If you’ve read Pollan’s books, the twenty minute talk drifted over well-worn territory and revealed no surprises. However, he did expand his rules for selecting food to include a ban on any food product that has advertising associated with it. Pollan’s logic is that advertising is an indicator that the food is over-processed and therefore not good for you. After all, says Pollan, “the broccoli industry doesn’t have a marketing campaign”. I tend to agree with his point.
Pollan only took a few questions from the crowd, so no one got the chance to lobby him to take on a role in the public sector. However, that didn’t stop Pollan from calling on the USDA to allow for small slaughterhouses to support local meat producers, end subsidies to agribusiness, and increase efforts to bring more independently produced food to local farmer’s markets. He also encouraged more food education to be brought into the public schools, including courses on raising crops, food preparation and intelligent consumption. Pollan has previously stated that he doesn’t want a job inside politics. It’s too bad — he sounds like exactly the sort of person this country needs to lead change.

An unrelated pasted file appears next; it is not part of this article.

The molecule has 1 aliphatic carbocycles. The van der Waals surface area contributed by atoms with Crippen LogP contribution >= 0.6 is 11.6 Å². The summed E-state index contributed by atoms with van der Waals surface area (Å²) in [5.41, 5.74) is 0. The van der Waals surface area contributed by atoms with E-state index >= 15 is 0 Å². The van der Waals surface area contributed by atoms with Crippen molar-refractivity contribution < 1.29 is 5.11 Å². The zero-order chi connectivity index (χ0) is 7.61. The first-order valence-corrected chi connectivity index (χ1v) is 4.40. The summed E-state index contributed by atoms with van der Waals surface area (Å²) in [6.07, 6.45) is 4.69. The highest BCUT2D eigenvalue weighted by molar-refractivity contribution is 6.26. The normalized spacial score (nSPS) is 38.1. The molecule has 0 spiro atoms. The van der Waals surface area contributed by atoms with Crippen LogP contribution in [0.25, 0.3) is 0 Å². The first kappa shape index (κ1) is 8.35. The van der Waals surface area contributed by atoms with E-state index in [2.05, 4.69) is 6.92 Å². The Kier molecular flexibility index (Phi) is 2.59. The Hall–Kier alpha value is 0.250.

Chicago Public Library promises to have a recording of his talk available online soon.